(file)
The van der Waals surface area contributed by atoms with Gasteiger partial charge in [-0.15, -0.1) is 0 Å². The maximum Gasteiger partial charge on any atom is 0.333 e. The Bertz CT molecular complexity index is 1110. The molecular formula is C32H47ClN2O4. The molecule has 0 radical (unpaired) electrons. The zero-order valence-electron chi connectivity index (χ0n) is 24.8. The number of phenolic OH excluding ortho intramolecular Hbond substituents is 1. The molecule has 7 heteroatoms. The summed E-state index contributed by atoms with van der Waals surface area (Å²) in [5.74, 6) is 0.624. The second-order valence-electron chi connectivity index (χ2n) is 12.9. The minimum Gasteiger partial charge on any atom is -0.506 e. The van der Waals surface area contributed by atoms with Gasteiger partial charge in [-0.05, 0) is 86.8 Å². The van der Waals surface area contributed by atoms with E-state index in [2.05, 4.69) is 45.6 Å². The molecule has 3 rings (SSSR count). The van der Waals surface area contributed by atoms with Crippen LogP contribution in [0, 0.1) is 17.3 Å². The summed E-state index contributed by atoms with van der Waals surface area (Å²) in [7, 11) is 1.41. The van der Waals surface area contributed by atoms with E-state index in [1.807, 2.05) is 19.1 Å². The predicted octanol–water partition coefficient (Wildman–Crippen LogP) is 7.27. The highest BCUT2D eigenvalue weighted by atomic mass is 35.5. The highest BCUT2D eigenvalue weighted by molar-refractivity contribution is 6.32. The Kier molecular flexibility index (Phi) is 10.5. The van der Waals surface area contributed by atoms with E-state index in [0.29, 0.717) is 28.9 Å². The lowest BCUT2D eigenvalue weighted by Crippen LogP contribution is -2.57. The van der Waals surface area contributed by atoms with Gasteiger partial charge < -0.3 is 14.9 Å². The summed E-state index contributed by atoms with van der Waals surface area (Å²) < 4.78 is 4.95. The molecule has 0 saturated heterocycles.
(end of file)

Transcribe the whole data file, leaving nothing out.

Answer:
The van der Waals surface area contributed by atoms with Gasteiger partial charge in [-0.15, -0.1) is 0 Å². The maximum Gasteiger partial charge on any atom is 0.333 e. The Bertz CT molecular complexity index is 1110. The molecular formula is C32H47ClN2O4. The molecule has 0 radical (unpaired) electrons. The zero-order valence-electron chi connectivity index (χ0n) is 24.8. The number of phenolic OH excluding ortho intramolecular Hbond substituents is 1. The molecule has 7 heteroatoms. The summed E-state index contributed by atoms with van der Waals surface area (Å²) in [5.74, 6) is 0.624. The second-order valence-electron chi connectivity index (χ2n) is 12.9. The minimum Gasteiger partial charge on any atom is -0.506 e. The van der Waals surface area contributed by atoms with Gasteiger partial charge in [-0.05, 0) is 86.8 Å². The van der Waals surface area contributed by atoms with E-state index in [2.05, 4.69) is 45.6 Å². The molecule has 3 rings (SSSR count). The van der Waals surface area contributed by atoms with Crippen LogP contribution in [0, 0.1) is 17.3 Å². The summed E-state index contributed by atoms with van der Waals surface area (Å²) in [7, 11) is 1.41. The van der Waals surface area contributed by atoms with E-state index in [1.807, 2.05) is 19.1 Å². The predicted octanol–water partition coefficient (Wildman–Crippen LogP) is 7.27. The highest BCUT2D eigenvalue weighted by atomic mass is 35.5. The highest BCUT2D eigenvalue weighted by molar-refractivity contribution is 6.32. The Kier molecular flexibility index (Phi) is 10.5. The van der Waals surface area contributed by atoms with E-state index in [0.29, 0.717) is 28.9 Å². The lowest BCUT2D eigenvalue weighted by Crippen LogP contribution is -2.57. The van der Waals surface area contributed by atoms with Gasteiger partial charge < -0.3 is 14.9 Å². The summed E-state index contributed by atoms with van der Waals surface area (Å²) < 4.78 is 4.95. The molecule has 0 saturated heterocycles.